Mountain biking is an art. Whether the medium is trail design, bike building, or riding style, mountain biking is essentially an improvisational, expressive practice. For many the canvas is outside, on the dirt, where we test the limits of control and refine our technique. For some, the canvas is the bike itself.
That’s the case for Tony Baumann, a rider and artist who’s living the dream as a self-employed custom bike painter. His business Made Rad by Tony was already on our radar by the time we crossed paths with him in Squamish. You’ve seen his work too, whether you were aware of it or not. That glittery pink Transition ridden by Tahnee Seagrave at the 2016 DH World Champs in Val di Sole? That was Made Rad by Tony.
So how did an art kid from Winston-Salem go from working at the “big S” to becoming one of the most prolific custom framepainters in the world? We sat down with Tony after a long day of shuttled runs on Pixie and MissChief and got the story.
“I’ve always painted things. When I was a kid, I didn’t always have the best bikes, but I wanted ‘em to look good, so I’d paint ‘em. I got really into graffiti in high school and college. My mom bought me an airbrush so I wouldn’t always be out breaking the law. I was really into illustration and painting canvases, but while I was at Specialized someone asked me to paint a helmet and that got the ball rolling.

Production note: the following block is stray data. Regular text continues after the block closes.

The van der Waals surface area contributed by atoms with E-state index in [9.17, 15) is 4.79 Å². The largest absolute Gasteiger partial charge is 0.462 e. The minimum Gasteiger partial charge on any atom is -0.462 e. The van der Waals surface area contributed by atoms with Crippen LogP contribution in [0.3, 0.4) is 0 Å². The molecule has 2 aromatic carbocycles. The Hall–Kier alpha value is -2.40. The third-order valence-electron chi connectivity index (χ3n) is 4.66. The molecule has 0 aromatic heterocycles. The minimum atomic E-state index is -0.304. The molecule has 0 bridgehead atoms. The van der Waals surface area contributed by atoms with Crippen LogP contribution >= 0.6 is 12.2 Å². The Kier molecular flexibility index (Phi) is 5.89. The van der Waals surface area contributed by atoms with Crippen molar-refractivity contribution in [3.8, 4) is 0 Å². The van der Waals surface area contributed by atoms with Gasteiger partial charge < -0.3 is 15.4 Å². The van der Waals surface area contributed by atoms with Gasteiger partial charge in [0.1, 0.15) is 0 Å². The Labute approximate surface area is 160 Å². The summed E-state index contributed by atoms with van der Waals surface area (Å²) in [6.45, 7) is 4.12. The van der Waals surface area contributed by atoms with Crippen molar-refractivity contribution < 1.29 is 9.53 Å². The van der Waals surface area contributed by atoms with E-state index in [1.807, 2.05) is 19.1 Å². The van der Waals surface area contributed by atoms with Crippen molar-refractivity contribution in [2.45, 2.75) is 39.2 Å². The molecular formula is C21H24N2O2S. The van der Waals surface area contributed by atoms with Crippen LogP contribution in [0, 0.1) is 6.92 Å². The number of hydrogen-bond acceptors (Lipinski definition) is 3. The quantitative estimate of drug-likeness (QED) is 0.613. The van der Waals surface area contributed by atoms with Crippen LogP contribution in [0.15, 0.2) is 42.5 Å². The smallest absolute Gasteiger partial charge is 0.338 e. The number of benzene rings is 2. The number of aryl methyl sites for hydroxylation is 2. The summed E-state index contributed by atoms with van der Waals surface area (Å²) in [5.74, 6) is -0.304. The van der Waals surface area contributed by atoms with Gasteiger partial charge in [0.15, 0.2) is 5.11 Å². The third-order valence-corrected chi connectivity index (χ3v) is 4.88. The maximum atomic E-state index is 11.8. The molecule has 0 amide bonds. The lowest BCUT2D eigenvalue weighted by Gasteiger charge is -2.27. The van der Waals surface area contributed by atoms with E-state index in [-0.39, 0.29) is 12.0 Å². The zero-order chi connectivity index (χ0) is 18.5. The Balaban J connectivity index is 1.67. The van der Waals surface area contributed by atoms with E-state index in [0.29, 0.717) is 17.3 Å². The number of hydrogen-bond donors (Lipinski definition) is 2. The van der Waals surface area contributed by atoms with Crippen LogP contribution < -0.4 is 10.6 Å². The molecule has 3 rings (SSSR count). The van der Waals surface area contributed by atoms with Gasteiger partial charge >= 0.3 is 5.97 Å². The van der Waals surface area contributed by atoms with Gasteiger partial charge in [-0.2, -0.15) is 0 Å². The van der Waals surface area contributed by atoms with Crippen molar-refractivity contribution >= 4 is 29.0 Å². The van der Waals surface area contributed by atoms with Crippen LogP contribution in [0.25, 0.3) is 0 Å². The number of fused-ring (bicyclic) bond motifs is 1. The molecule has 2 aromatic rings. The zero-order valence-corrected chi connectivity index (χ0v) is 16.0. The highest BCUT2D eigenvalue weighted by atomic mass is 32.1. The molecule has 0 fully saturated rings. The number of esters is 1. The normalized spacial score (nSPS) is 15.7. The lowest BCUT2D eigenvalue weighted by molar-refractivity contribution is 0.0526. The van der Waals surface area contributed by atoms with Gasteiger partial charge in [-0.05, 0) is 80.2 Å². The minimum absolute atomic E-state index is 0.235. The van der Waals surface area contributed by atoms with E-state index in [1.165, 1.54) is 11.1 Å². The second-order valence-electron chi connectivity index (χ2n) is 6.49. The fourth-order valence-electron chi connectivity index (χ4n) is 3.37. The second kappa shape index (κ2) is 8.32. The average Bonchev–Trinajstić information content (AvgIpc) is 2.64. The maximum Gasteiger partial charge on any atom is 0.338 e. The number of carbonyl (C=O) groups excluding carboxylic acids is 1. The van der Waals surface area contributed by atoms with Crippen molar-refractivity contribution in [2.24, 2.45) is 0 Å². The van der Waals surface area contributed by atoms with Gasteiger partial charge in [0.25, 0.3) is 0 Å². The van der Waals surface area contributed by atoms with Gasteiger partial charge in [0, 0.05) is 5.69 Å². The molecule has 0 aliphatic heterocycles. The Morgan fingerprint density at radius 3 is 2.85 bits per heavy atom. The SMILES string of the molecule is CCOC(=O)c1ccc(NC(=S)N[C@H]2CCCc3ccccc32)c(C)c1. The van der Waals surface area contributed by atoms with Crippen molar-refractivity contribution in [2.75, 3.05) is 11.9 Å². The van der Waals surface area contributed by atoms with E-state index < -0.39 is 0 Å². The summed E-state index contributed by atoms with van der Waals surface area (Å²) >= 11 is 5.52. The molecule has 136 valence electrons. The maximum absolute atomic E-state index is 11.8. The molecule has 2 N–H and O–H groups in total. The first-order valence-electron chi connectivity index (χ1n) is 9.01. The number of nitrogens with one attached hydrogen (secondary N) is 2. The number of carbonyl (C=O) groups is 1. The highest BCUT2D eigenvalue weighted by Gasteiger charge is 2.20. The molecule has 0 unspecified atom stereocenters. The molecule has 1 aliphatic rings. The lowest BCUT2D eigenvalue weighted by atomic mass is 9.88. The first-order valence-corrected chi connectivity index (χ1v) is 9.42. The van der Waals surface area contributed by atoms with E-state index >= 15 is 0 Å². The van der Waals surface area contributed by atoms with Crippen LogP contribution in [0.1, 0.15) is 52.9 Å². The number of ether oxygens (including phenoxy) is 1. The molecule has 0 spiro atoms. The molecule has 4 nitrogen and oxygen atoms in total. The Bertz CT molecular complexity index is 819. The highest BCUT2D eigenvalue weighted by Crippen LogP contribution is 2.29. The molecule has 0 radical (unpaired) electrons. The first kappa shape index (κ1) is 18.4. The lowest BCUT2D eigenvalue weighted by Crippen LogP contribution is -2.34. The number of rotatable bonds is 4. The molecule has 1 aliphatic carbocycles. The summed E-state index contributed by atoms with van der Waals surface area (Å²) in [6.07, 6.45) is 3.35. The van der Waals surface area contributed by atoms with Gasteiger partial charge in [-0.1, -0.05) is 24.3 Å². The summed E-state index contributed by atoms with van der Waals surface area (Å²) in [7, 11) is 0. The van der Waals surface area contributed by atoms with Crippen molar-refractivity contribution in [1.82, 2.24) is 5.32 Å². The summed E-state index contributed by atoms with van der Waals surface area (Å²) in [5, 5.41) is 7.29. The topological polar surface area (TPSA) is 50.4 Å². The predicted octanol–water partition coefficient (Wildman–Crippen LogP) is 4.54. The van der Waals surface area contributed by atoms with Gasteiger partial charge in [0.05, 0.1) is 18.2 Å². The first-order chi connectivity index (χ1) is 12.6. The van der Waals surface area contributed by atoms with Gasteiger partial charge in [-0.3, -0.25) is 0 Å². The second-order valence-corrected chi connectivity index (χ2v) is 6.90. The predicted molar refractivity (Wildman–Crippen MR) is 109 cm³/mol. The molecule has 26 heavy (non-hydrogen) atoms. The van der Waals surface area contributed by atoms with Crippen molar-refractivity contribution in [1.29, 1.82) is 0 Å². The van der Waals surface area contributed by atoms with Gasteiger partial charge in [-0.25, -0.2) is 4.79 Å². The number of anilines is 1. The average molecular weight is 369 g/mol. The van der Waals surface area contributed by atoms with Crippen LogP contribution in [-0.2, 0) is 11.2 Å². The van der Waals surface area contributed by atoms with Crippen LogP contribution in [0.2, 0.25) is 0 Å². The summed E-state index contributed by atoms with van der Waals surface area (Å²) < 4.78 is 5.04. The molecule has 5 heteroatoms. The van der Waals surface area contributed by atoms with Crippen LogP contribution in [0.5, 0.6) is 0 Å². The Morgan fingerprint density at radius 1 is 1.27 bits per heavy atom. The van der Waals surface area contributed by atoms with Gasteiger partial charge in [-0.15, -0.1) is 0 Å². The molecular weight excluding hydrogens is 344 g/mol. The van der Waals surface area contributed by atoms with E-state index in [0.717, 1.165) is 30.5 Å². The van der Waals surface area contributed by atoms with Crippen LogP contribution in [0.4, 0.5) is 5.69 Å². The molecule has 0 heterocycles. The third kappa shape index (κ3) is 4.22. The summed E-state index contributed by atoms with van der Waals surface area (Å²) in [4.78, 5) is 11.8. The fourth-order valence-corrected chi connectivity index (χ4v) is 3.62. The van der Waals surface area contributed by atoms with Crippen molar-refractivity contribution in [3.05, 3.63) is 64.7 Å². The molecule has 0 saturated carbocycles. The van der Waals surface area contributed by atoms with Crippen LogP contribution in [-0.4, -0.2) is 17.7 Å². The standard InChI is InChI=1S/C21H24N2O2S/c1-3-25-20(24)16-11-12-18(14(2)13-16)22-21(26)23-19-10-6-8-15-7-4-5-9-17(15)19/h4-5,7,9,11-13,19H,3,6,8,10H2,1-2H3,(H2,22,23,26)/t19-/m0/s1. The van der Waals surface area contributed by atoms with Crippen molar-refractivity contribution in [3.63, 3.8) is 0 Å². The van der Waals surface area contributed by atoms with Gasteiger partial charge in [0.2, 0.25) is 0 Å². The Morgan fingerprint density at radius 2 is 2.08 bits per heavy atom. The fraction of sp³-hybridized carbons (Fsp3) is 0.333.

When I started, I was painting at home in a carport from Harbor Freight. Then I had some big projects – I painted a bike for Ken Block, the Gymkhana driver. That helped spur the excitement about Made Rad by Tony and generate some buzz, so I just ran with it. Now it’s my full-time hustle. Everything just fell into place – it came kind of naturally.”
As any rider knows, achieving that “it kind of came naturally” state of flow requires commitment and practice. Tony’s commitment is immediately evident; the brain-melting colors catch your eye, but it’s the layered complexity of his work that holds your attention.
Each bike takes about two weeks’ worth of masking and spraying, layer by layer, not to mention the initial design work. It’s a dizzying amount of detail, but well worth the effort – especially when the artwork in question is a full-blown shred machine. Have a crazy idea to run by Tony? He can make it happen. We just suggest you get in line fast.